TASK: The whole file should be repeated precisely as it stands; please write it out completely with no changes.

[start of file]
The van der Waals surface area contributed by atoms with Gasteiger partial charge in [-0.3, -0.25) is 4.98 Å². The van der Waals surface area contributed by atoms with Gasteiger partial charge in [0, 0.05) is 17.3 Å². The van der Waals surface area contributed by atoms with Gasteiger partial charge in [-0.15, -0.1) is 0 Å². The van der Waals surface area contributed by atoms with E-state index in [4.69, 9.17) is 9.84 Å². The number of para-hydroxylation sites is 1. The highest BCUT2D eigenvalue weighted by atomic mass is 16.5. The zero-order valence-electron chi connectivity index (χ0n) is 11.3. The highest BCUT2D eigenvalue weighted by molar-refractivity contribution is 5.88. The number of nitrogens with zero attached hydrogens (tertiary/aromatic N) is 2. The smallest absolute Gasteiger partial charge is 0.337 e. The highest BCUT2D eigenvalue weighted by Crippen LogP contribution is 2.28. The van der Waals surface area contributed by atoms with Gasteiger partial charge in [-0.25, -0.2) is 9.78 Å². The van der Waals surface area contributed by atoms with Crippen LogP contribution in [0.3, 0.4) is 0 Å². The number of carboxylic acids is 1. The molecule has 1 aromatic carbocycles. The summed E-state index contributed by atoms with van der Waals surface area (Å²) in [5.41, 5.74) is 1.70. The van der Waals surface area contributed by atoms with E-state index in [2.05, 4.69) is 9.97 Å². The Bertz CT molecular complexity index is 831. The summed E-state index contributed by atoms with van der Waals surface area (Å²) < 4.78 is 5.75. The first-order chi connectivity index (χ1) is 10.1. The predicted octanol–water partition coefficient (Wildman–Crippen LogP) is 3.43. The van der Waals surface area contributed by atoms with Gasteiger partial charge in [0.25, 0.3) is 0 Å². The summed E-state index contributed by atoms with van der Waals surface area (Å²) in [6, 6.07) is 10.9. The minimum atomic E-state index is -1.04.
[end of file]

The van der Waals surface area contributed by atoms with Gasteiger partial charge in [-0.3, -0.25) is 4.98 Å². The van der Waals surface area contributed by atoms with Gasteiger partial charge in [0, 0.05) is 17.3 Å². The van der Waals surface area contributed by atoms with Gasteiger partial charge in [-0.15, -0.1) is 0 Å². The van der Waals surface area contributed by atoms with E-state index in [4.69, 9.17) is 9.84 Å². The number of para-hydroxylation sites is 1. The highest BCUT2D eigenvalue weighted by atomic mass is 16.5. The zero-order valence-electron chi connectivity index (χ0n) is 11.3. The highest BCUT2D eigenvalue weighted by molar-refractivity contribution is 5.88. The number of nitrogens with zero attached hydrogens (tertiary/aromatic N) is 2. The smallest absolute Gasteiger partial charge is 0.337 e. The highest BCUT2D eigenvalue weighted by Crippen LogP contribution is 2.28. The van der Waals surface area contributed by atoms with Gasteiger partial charge in [-0.25, -0.2) is 9.78 Å². The van der Waals surface area contributed by atoms with Crippen LogP contribution in [0.3, 0.4) is 0 Å². The number of carboxylic acids is 1. The molecule has 1 aromatic carbocycles. The summed E-state index contributed by atoms with van der Waals surface area (Å²) in [5.41, 5.74) is 1.70. The van der Waals surface area contributed by atoms with E-state index in [2.05, 4.69) is 9.97 Å². The Bertz CT molecular complexity index is 831. The summed E-state index contributed by atoms with van der Waals surface area (Å²) < 4.78 is 5.75. The first-order chi connectivity index (χ1) is 10.1. The predicted octanol–water partition coefficient (Wildman–Crippen LogP) is 3.43. The van der Waals surface area contributed by atoms with Gasteiger partial charge in [0.25, 0.3) is 0 Å². The summed E-state index contributed by atoms with van der Waals surface area (Å²) in [6, 6.07) is 10.9. The minimum atomic E-state index is -1.04.